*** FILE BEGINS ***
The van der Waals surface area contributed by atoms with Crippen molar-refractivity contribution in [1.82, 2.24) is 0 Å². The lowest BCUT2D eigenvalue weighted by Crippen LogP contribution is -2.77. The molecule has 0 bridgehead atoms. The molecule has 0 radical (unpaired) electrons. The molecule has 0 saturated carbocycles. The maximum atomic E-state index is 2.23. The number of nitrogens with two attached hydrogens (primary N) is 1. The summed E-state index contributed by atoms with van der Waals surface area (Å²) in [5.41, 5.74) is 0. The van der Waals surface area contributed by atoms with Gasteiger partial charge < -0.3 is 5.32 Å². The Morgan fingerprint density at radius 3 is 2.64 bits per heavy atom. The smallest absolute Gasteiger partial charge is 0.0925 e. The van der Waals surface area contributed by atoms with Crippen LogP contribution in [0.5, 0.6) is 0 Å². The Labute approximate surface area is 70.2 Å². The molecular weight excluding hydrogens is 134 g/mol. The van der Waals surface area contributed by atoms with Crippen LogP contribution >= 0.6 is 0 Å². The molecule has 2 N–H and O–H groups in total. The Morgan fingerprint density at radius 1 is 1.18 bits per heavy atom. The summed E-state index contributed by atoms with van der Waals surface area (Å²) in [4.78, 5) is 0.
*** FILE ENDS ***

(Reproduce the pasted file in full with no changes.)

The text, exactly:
The van der Waals surface area contributed by atoms with Crippen molar-refractivity contribution in [1.82, 2.24) is 0 Å². The lowest BCUT2D eigenvalue weighted by Crippen LogP contribution is -2.77. The molecule has 0 bridgehead atoms. The molecule has 0 radical (unpaired) electrons. The molecule has 0 saturated carbocycles. The maximum atomic E-state index is 2.23. The number of nitrogens with two attached hydrogens (primary N) is 1. The summed E-state index contributed by atoms with van der Waals surface area (Å²) in [5.41, 5.74) is 0. The van der Waals surface area contributed by atoms with Gasteiger partial charge < -0.3 is 5.32 Å². The Morgan fingerprint density at radius 3 is 2.64 bits per heavy atom. The smallest absolute Gasteiger partial charge is 0.0925 e. The van der Waals surface area contributed by atoms with Crippen LogP contribution in [0.5, 0.6) is 0 Å². The Labute approximate surface area is 70.2 Å². The molecular weight excluding hydrogens is 134 g/mol. The van der Waals surface area contributed by atoms with Crippen LogP contribution >= 0.6 is 0 Å². The molecule has 2 N–H and O–H groups in total. The Morgan fingerprint density at radius 1 is 1.18 bits per heavy atom. The summed E-state index contributed by atoms with van der Waals surface area (Å²) in [4.78, 5) is 0.